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9May/17Off

George Soros may be most abnegated philanthropist in history

George Soros has always been a curiosity among his plutocratic peers. Never devoutly interested in money, Soros always wanted to become a philosopher rather than a businessman.

In fact, he didn't even know that he wanted to go into a career on Wall Street until much later in life, when he was already in his late twenties.

One interesting consequence of this is that, it seems, Soros has long held the philosophy that philanthropic pursuits are the end to which all investors should strive in created means to fulfill. Over the course of his career, Soros has given away more money than perhaps any other investor in modern history. But what's more, he has given away this money throughout the entirety of his career; this includes significant sums very early in his investment career, when those returns would have had the opportunity to compound over many years, generating huge returns.

Many investors such as Warren Buffett, Carl Icahn and even the Koch brothers only started giving away vast sums of their fortunes much later in life. What this meant for these investors is that all of the money that they generated early in their careers was always able to compound. Many people do not fully appreciate the power that money left to compound returns has in building wealth. But it's safe to say that, for example, in the case of Warren Buffett, if Mr. Buffett would have been willing to give away the same amount of money that George Soros did at the same point in his career, he would have just a small fraction of his current wealth. Know more about George Soros on Investopedia.

After starting his first hedge fund, Soros Fund Management, in 1972, Soros went on to have an incredibly successful decade. But during this time, he almost immediately began giving away serious portions of his wealth to causes in which he believed If we assume that George Soros gave away the equivalent of just $1 billion in 1980, a very conservative assumption, given the fact that he has donated over $15 billion to date, his total net worth, compounding at a rate of 25 percent per year would be in excess of $3.5 trillion today. This would easily make him the richest man who has ever lived.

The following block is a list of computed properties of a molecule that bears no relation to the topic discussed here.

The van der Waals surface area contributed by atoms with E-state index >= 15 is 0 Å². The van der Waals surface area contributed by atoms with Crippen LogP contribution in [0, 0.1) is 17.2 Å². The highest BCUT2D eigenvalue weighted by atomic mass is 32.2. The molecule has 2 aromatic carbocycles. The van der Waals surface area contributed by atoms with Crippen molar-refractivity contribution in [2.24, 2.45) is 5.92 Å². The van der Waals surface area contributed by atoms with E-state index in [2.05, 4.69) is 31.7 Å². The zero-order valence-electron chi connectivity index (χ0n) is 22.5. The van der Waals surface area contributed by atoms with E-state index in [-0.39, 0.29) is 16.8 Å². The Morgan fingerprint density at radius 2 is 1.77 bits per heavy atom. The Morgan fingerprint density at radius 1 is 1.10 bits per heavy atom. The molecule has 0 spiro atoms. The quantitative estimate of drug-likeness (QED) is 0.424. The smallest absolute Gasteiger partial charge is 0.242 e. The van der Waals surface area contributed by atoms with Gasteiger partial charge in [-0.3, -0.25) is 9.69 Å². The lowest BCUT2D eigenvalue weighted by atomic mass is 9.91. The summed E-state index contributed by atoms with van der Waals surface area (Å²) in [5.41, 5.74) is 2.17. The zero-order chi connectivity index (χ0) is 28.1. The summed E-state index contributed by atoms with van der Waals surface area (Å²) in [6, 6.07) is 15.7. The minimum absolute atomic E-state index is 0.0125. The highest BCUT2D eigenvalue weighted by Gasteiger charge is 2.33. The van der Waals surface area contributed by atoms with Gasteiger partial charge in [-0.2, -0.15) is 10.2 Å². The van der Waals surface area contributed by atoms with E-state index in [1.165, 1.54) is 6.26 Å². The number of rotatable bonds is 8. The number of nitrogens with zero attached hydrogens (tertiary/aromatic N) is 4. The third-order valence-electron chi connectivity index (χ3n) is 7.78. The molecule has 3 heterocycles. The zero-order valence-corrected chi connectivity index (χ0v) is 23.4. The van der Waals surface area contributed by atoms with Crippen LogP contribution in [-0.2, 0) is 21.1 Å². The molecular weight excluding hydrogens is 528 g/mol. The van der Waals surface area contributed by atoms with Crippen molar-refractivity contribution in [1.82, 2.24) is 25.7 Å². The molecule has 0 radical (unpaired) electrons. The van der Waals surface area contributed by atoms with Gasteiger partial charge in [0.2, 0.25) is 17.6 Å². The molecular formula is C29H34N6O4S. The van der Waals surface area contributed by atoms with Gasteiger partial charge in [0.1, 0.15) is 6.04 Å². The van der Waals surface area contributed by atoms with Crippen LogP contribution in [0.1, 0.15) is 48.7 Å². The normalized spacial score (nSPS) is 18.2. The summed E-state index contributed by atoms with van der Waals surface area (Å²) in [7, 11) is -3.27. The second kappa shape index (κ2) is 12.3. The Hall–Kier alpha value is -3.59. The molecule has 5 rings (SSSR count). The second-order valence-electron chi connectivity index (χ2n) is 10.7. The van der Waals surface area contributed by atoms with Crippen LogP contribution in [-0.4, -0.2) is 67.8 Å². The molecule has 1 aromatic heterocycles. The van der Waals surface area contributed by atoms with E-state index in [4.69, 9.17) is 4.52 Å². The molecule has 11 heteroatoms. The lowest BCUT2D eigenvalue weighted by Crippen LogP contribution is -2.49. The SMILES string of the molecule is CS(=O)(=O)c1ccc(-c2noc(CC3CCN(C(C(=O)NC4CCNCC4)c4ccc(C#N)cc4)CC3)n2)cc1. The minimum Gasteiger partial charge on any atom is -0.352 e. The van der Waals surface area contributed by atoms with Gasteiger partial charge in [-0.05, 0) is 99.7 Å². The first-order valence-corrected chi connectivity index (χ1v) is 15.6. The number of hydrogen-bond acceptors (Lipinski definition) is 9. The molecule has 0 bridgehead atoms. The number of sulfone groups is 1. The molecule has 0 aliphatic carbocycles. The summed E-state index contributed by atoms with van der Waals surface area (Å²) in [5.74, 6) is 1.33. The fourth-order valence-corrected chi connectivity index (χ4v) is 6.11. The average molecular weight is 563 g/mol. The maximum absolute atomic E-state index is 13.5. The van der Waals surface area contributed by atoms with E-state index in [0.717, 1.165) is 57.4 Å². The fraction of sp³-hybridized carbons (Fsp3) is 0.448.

Because of Soros’ incredible rates of return, even the small amount of money that he gave away early in his career would be worth tremendous sums today.  Thus, it's safe to assume that absent Soros’ extreme generosity he would today be the richest man alive. Learn more on discoverthenetworks.org about George Soros.

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  1. Just as one example of this phenomenon, take George Soros’s early career. That’s because it would have been able to generate over 25 percent per year for more than 40 years. This might be the reason the best cv writers has done all that they can to ensure that everything goes as planned and it will still be used in the future.


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